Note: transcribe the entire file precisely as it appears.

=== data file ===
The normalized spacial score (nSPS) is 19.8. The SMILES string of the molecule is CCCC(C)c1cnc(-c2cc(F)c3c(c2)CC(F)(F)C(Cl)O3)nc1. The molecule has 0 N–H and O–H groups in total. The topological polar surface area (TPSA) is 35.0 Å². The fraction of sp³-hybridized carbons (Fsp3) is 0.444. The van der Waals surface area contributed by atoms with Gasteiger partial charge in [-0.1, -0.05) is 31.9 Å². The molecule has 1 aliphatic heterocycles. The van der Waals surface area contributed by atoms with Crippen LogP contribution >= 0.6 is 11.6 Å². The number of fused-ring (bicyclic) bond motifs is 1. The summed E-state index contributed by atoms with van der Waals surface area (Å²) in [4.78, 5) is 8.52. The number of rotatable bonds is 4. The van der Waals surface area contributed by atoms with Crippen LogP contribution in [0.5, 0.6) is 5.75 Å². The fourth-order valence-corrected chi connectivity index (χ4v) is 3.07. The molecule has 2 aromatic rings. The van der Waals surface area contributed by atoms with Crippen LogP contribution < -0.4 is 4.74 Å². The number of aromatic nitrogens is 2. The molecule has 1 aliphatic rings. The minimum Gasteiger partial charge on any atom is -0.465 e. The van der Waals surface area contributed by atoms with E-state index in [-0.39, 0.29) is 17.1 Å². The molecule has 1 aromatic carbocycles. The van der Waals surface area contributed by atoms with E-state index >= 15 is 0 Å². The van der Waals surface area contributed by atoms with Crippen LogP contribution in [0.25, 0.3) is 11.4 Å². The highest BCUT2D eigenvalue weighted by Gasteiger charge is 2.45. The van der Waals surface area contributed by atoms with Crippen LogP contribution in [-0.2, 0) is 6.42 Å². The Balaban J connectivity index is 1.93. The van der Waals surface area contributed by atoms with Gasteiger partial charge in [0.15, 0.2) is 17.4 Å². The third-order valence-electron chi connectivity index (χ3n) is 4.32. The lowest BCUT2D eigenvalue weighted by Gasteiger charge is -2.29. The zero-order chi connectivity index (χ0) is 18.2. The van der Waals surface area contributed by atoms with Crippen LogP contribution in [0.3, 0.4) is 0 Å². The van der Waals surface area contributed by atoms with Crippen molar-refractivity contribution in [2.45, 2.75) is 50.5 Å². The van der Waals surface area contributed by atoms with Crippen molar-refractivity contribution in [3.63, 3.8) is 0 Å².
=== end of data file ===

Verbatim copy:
The normalized spacial score (nSPS) is 19.8. The SMILES string of the molecule is CCCC(C)c1cnc(-c2cc(F)c3c(c2)CC(F)(F)C(Cl)O3)nc1. The molecule has 0 N–H and O–H groups in total. The topological polar surface area (TPSA) is 35.0 Å². The fraction of sp³-hybridized carbons (Fsp3) is 0.444. The van der Waals surface area contributed by atoms with Gasteiger partial charge in [-0.1, -0.05) is 31.9 Å². The molecule has 1 aliphatic heterocycles. The van der Waals surface area contributed by atoms with Crippen LogP contribution >= 0.6 is 11.6 Å². The number of fused-ring (bicyclic) bond motifs is 1. The summed E-state index contributed by atoms with van der Waals surface area (Å²) in [4.78, 5) is 8.52. The number of rotatable bonds is 4. The van der Waals surface area contributed by atoms with Crippen LogP contribution in [0.5, 0.6) is 5.75 Å². The fourth-order valence-corrected chi connectivity index (χ4v) is 3.07. The molecule has 2 aromatic rings. The van der Waals surface area contributed by atoms with Crippen LogP contribution < -0.4 is 4.74 Å². The number of aromatic nitrogens is 2. The molecule has 1 aliphatic rings. The minimum Gasteiger partial charge on any atom is -0.465 e. The van der Waals surface area contributed by atoms with E-state index in [-0.39, 0.29) is 17.1 Å². The molecule has 1 aromatic carbocycles. The van der Waals surface area contributed by atoms with E-state index >= 15 is 0 Å². The van der Waals surface area contributed by atoms with Crippen LogP contribution in [0.25, 0.3) is 11.4 Å². The highest BCUT2D eigenvalue weighted by Gasteiger charge is 2.45. The van der Waals surface area contributed by atoms with Crippen LogP contribution in [-0.2, 0) is 6.42 Å². The Balaban J connectivity index is 1.93. The van der Waals surface area contributed by atoms with Gasteiger partial charge in [0.15, 0.2) is 17.4 Å². The third-order valence-electron chi connectivity index (χ3n) is 4.32. The lowest BCUT2D eigenvalue weighted by Gasteiger charge is -2.29. The zero-order chi connectivity index (χ0) is 18.2. The van der Waals surface area contributed by atoms with Crippen LogP contribution in [0.3, 0.4) is 0 Å². The van der Waals surface area contributed by atoms with Crippen molar-refractivity contribution in [2.45, 2.75) is 50.5 Å². The van der Waals surface area contributed by atoms with Crippen molar-refractivity contribution in [3.63, 3.8) is 0 Å².